IMPD helps mental health

Lieutenant David Hoffman discusses IMPD's stand on officers' mental health.

By Jana Warren

5 Rights | staff writer

A police officer’s job is to protect their fellow citizens, sometimes jeopardizing their own life. But the public isn’t likely to know that the officers are subjected to stresses that can lead not only to physical harm but undiagnosed mental health issues.

“Police officers are not immune from the same stress which can negatively affect the other members of our community,” said Lt. David Hofmann of the Indianapolis Metropolitan Police Department. At least 15 percent of all Americans, which includes police officers, suffer from some kind of undiagnosed mental illness according to Hofmann.  Whether they’re one-year rookies or 25-year veterans, the daily activities of an officer can take a toll, he said.

“As a police officer, in a matter of moments you can witness a homicide involving a mother or a son, or a house caught on fire and a fireman dragging a body out,” said Capt. Jack Keilger of theMarion County Sheriff Department. “We deal with a lot of shattered lives but if we don’t keep it (stress) in control we’re going to have a shattered life.”

Understanding what that amount of stress can lead to, departments such as the Marion County Sheriff and  IMPD provide programs and services as well as career advice and guidance to officers. The services also include coordinating professional help from therapists to psychiatrists.

“We have an excellent Employee Assistance Program,” said Hofmann, who works in IMPD’sinternal affairs unit. “We also offer department mentors for officers, and in some cases, special temporary assignments to give officers a change of scenery or additional training in areas of interest to them.” Overall IMPD has helped more than 40 officers deal with personal and professional issues. Officers are able to work on their normal assignments while getting help, as well as being given temporary assignments.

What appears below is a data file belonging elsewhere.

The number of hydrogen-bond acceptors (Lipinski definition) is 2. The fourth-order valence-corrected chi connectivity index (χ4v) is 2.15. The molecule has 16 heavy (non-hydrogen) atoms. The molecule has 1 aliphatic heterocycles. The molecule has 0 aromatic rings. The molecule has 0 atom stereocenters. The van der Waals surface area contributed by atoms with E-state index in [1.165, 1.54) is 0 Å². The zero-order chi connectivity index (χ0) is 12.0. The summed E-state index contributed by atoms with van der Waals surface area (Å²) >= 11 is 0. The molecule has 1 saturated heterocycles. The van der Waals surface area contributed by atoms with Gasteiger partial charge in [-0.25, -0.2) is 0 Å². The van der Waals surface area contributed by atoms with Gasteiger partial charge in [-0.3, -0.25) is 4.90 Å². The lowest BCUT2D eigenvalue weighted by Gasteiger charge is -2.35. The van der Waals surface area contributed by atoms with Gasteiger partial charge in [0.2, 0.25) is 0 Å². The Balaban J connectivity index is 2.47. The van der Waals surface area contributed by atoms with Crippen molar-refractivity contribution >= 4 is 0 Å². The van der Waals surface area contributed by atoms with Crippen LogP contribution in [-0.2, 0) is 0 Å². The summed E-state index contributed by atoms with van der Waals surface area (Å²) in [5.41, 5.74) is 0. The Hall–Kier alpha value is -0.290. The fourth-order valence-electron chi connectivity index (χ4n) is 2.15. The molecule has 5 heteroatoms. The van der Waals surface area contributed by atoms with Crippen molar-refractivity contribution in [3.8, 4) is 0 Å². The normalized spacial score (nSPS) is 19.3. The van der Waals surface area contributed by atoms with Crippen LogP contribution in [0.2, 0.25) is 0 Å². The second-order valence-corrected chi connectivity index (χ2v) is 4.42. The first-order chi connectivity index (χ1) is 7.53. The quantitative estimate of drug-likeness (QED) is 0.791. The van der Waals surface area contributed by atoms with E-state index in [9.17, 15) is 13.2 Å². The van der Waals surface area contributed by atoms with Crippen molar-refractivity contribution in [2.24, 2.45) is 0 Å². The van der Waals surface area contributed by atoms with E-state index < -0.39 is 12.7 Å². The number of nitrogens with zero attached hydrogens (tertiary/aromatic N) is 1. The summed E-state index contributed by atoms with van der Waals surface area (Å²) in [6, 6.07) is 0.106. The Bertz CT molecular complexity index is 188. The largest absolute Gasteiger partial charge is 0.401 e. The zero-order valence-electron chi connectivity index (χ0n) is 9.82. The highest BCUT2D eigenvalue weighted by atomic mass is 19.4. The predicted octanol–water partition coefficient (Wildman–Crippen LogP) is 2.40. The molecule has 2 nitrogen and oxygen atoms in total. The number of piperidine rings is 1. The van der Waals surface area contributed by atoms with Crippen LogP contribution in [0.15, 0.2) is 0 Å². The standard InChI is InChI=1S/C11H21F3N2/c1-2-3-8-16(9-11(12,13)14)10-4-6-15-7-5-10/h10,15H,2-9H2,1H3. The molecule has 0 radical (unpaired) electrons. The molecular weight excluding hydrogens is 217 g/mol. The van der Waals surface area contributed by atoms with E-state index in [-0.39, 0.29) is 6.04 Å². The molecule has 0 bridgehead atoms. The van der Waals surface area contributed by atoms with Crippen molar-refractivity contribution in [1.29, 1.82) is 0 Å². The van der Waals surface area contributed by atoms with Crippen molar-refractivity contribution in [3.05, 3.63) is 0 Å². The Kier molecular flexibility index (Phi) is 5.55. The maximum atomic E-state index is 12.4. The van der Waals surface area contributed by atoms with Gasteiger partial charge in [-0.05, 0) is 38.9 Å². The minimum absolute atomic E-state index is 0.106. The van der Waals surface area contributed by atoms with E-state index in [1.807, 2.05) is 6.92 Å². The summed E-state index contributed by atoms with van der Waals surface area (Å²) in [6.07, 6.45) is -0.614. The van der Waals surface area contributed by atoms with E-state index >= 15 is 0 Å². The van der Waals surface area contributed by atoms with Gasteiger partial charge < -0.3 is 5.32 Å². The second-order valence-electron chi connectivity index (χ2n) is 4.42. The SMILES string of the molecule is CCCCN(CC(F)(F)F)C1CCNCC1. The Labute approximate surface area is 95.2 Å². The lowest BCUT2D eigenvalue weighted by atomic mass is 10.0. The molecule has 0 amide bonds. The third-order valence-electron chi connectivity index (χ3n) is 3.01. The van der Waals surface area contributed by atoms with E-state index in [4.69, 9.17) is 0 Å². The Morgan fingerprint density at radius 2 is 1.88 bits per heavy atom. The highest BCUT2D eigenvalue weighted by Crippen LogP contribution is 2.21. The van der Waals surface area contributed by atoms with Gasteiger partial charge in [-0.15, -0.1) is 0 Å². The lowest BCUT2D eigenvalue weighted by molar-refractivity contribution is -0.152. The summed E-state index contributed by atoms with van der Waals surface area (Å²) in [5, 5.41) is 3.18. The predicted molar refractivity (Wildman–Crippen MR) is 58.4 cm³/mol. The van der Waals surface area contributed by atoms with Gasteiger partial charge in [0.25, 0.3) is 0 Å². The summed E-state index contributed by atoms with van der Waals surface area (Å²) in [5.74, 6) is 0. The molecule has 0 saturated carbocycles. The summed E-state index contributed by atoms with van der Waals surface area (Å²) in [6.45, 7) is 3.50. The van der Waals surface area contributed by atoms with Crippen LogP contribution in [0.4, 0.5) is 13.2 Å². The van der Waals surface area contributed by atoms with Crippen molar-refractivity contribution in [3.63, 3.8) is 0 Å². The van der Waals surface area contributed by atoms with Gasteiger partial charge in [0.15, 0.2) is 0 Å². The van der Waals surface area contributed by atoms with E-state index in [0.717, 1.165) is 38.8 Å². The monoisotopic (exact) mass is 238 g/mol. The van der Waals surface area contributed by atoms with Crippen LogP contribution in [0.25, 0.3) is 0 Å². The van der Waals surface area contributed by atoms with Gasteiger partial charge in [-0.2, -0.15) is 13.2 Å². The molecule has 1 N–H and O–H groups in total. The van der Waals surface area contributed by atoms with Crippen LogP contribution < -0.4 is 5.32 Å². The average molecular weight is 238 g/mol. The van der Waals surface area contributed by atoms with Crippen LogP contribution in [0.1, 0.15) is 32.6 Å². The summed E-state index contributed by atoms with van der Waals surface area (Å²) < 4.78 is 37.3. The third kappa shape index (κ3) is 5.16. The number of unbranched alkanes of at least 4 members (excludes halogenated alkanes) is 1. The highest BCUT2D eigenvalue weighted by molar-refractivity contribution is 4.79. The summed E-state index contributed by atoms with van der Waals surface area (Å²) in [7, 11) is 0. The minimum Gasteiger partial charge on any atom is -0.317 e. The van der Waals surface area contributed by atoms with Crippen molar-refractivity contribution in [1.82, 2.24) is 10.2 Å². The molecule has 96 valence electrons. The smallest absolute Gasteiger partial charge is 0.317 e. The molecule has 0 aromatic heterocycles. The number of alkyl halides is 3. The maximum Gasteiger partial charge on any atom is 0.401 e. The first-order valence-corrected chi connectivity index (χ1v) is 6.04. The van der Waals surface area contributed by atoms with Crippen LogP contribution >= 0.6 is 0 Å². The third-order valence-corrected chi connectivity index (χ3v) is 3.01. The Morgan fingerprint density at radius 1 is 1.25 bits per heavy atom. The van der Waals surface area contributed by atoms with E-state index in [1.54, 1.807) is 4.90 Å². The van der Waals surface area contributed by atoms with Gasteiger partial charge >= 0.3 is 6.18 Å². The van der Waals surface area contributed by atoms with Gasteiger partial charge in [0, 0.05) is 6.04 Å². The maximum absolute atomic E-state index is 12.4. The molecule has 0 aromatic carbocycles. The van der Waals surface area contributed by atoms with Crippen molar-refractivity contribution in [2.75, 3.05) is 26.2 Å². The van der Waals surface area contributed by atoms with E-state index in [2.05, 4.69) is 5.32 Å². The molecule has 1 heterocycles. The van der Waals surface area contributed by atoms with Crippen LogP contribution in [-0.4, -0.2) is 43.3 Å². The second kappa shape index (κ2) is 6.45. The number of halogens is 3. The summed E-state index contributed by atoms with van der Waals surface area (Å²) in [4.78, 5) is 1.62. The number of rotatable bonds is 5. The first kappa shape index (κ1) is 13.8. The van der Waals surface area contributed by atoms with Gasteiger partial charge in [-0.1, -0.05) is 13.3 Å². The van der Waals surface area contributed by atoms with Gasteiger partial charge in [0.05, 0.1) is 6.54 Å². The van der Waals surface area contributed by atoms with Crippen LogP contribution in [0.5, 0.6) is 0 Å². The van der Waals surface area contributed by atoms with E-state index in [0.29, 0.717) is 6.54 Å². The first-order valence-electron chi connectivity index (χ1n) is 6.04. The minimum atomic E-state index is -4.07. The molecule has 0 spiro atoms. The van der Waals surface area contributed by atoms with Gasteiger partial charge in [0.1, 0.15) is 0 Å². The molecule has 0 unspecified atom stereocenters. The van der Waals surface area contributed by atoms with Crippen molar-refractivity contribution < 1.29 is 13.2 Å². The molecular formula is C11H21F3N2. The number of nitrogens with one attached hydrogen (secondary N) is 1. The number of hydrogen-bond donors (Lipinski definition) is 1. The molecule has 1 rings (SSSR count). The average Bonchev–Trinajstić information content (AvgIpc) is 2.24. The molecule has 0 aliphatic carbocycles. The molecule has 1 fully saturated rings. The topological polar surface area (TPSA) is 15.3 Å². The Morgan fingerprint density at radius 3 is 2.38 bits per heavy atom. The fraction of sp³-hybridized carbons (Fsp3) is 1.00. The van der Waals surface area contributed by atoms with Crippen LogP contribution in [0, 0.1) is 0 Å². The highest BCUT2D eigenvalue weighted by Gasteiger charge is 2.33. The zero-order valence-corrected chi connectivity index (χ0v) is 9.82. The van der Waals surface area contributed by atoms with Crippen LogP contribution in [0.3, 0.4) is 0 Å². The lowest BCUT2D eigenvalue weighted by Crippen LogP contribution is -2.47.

Sometimes, the best way for police officers to get through stressful situations is to talk to someone.

“Most people look at officers as superheroes when they should realize that we’re humans too,” said Marion County Sheriffs Deputy Samuel Longwood.  “When you have supervisors who work closely with you, you tend to become a family and you’re able to share and tell them what you’re going through.”

For some officers however, it isn’t so simple.

“There’s a macho sense about the job,” said Keilger. “There’s a lot of A-type in them, that they don’t want to get help.”

At that point, the situation can get worse for some officers.  Others are able to cope with the stress while contemplating whether to seek help. Longwood was one of those officers.

“Sometimes I felt that I needed to go to someone but didn’t and eventually figured it out myself,” said Longwood. When police officers encounter a lot of stress, they are encouraged to participate in activities the enjoy, Longwood said. In doing so,  officers not only relieve the stress but also find a way to deal with it in the future.

“The overall theme of what we do in our office is to try to take good care of our most valuable asset, our people,” said Hofmann. “That, in turn, will make IMPD stronger, more professional agency, which in turn will make Indianapolis a safer community.”


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